It’s a tall order.  It’s up to me, isn’t it?  I cannot live the life destined for me by a Savior if my head is filled with grudges and grievances, no matter how great or small.  I cannot be the mended broken vessel useful to Jesus if my eyes do not see beyond the hurts and humiliations which insulted my pride and sense of self-righteousness.

“Show me how to love the unlovable.
Show me how to reach the unreachable.
Show me how to see what your mercy sees.”

FORGIVENESS

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Beggar in the presence of a king

If your life is perfect, if you have no problems, if your faith is strong as an ox, then this post is probably not for you.  On the other hand, if you are like me, a man who questions everything, doubts everything as the disciple Thomas did, reels between ecstasy and bewilderment when considering the things of faith, then we can appreciate the title of Matthew West’s song, BROKEN THINGS.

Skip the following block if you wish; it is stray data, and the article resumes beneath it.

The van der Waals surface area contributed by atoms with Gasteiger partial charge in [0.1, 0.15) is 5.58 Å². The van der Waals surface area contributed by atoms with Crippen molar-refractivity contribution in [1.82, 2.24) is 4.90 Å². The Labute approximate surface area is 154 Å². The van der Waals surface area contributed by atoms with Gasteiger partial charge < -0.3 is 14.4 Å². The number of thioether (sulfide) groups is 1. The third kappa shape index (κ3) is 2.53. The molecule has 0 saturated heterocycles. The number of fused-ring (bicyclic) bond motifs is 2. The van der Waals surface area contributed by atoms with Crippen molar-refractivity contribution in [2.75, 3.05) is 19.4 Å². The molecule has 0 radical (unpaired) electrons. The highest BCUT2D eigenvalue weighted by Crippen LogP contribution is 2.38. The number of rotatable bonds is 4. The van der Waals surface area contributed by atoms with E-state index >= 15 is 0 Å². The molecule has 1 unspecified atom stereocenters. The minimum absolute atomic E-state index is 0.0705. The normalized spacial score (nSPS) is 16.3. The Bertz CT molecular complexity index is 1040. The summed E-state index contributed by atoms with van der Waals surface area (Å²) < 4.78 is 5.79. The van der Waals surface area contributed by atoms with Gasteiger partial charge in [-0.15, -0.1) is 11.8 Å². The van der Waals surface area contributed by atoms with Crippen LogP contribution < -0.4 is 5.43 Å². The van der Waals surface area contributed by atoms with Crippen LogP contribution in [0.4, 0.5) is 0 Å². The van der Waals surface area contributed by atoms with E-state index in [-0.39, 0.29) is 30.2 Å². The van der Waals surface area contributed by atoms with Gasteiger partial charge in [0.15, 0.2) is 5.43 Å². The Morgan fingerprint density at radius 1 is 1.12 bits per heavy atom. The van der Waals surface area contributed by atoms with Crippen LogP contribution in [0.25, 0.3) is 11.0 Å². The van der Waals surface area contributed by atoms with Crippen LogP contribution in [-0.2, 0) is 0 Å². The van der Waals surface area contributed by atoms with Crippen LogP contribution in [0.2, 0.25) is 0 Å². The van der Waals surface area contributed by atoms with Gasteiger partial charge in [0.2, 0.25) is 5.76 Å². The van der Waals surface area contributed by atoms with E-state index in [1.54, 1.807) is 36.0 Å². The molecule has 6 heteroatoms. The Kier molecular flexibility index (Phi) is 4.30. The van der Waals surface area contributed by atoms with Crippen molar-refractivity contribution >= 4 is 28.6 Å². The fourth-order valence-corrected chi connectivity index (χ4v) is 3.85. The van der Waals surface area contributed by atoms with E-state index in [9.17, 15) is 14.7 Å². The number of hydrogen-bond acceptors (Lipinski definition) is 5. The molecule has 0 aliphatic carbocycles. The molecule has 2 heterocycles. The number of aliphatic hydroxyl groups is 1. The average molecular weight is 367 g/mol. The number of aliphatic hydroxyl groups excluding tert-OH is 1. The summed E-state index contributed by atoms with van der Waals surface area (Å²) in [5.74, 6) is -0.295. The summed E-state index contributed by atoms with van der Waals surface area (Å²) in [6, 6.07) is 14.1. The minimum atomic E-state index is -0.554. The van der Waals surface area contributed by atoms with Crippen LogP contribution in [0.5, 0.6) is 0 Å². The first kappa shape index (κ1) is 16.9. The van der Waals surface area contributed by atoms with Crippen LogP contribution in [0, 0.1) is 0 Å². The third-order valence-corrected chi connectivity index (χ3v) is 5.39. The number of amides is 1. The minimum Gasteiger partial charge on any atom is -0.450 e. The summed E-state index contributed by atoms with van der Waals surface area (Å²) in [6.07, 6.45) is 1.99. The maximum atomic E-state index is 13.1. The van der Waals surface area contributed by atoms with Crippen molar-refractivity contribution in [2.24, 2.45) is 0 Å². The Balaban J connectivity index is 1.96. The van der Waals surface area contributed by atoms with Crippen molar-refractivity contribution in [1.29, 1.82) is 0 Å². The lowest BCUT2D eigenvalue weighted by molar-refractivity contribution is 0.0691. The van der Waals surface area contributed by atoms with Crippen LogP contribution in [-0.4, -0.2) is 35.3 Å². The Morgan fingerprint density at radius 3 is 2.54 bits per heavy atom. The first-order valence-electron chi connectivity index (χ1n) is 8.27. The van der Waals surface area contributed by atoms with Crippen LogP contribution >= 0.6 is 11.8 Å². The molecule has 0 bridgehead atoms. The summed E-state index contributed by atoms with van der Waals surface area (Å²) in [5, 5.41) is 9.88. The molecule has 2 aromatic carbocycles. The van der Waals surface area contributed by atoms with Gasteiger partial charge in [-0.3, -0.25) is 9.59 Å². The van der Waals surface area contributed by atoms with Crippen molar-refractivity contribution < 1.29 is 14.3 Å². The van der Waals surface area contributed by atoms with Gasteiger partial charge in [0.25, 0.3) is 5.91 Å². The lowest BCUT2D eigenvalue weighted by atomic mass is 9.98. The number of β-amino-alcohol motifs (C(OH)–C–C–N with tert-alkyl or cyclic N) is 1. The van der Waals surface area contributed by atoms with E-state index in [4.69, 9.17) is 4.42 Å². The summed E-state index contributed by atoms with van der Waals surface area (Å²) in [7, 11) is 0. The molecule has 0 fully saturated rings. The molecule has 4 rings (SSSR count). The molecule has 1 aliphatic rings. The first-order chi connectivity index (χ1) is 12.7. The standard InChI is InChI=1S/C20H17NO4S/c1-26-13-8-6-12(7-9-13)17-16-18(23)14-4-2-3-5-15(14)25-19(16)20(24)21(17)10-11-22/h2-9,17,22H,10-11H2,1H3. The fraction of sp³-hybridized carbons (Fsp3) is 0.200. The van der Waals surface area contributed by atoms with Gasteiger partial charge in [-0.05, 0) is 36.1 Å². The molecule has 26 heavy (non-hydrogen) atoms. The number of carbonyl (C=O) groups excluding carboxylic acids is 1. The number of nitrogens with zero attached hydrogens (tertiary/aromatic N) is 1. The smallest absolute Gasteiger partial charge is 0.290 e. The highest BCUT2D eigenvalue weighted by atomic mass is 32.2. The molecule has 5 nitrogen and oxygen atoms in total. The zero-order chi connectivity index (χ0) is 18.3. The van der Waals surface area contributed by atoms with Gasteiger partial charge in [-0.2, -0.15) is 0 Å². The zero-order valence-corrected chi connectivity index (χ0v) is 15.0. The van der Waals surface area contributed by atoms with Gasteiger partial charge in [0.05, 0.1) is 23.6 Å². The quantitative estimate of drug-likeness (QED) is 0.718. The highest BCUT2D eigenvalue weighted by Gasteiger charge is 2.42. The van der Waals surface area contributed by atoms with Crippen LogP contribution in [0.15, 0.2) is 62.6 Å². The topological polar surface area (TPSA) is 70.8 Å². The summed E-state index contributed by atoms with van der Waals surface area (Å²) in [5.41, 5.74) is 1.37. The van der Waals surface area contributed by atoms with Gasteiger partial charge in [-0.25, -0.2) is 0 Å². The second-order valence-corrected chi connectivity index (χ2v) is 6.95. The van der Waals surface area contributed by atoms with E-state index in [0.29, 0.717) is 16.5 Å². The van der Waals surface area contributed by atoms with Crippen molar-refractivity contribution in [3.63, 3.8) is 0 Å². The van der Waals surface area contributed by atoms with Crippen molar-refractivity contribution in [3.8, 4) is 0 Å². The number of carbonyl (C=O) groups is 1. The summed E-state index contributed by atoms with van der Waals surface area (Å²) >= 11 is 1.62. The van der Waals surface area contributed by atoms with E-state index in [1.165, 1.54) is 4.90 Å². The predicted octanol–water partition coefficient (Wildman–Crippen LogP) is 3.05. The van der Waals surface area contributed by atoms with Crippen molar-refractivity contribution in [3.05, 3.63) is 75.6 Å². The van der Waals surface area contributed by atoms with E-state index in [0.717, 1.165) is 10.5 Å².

“If it’s true you use broken things – then here I am Lord, I’m all yours.”

People don’t like broken things – they throw away cracked dishes, broken vacuum cleaners, flickering lamps, worn clothing.  I remember my grandfather who took his shoes to a cobbler to be re-soled rather than buy new shoes.  Thinking he could not afford new shoes, I bought him a pair for Christmas.  Graciously he thanked me but continued wearing those old shoes.  That new pair was still in its box when Grandpa died.

Rather than repairing broken relationships, husbands and wives will find good divorce lawyers.  Fathers and sons remain estranged for many years after a disagreement, not remembering what the argument was about, but too stubborn to reconcile.  For many of us, broken relationships are not worth repairing.

I was the last to admit that I was broken.  My life had spiraled head first into a vast darkness which applauded my efforts to be strong, to be better than others, to stand out from the crowd, to chart my own destiny no matter what the cost.  I swam in that sea of darkness believing it was my strength of character and independence that kept me afloat.  I did it entirely on my own personal will power.  I drove myself to be a self-made man, independent of anyone – especially God.